- The meniscus functions to improve the fit between the femur (thigh bone) and the tibia (shin bone).
- Menisci are also called articular discs. They help to regulate the flow of synovial fluid which protects the bones from wear and tear. Additionally, menisci help balance out the overall weight distribution of the knees.
- The meniscus has blood supply only at its outer attachments, which can making it very difficult to heal if a serious meniscus tear has occurred.
Medial vs. Lateral Meniscus Tear:
- The medial meniscus is located in a C-shape on the inside of the knee. The lateral meniscus is located on the outer side of the knee in a U-shape.
- Together they help to stabilize the knee and facilitate movement between surfaces of the knee.
- A lateral meniscal tear will radiate to the outside of the knee, while a medial meniscal tear will radiate towards the inside of the knee.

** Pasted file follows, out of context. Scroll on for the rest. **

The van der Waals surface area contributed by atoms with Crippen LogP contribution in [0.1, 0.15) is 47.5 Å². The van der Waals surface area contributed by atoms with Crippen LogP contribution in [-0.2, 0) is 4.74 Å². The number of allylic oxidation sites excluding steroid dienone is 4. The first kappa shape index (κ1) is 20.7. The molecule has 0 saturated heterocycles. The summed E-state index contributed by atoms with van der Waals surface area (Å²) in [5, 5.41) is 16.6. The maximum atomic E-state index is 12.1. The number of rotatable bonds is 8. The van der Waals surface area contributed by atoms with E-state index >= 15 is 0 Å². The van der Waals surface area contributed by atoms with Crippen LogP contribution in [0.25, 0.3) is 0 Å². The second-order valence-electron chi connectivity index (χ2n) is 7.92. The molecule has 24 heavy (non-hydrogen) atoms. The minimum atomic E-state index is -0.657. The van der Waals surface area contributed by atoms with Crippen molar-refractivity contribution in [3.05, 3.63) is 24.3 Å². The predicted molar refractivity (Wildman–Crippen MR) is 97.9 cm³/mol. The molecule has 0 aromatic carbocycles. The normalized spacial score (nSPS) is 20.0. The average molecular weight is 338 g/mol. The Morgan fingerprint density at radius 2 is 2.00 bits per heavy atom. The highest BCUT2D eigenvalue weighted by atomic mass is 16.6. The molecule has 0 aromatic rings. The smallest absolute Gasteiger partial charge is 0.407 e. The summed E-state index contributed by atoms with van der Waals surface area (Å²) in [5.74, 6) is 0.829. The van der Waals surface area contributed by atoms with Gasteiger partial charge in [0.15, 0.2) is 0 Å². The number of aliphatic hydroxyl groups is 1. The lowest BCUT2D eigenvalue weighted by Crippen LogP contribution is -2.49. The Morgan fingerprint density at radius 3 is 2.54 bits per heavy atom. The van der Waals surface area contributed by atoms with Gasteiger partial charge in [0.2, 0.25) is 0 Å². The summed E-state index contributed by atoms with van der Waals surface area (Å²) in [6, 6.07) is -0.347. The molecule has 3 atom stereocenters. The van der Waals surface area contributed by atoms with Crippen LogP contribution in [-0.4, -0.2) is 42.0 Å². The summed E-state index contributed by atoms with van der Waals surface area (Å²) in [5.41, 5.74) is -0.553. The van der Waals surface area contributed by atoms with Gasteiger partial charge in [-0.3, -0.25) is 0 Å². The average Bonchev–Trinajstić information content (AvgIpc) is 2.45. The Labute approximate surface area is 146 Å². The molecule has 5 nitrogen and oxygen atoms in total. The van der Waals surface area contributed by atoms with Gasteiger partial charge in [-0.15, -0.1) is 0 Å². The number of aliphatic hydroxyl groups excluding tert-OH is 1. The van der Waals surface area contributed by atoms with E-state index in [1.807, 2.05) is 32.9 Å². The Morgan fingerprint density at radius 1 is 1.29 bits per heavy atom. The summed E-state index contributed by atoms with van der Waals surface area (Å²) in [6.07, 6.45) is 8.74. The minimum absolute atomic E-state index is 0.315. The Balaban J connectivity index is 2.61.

Conventional Torn Meniscus Treatment
Many factors can affect torn meniscus recovery time. These factors include a patient’s age, activity level, type of meniscus tear, symptoms and location of the tear. All of these help to inform doctors as to which type of torn meniscus treatment will be best.
What happens if you leave a torn meniscus untreated? Can a meniscus tear heal without surgery?
The outer portion of the meniscus called the “red zone” has a good blood supply and can sometimes heal on its own if a tear is small. The inner portion of the meniscus is called the “white zone” and does not have a good blood supply, making it very difficult to heal by itself. If left untreated, it can cause further problems such as osteoarthritis and other undesirable joint issues.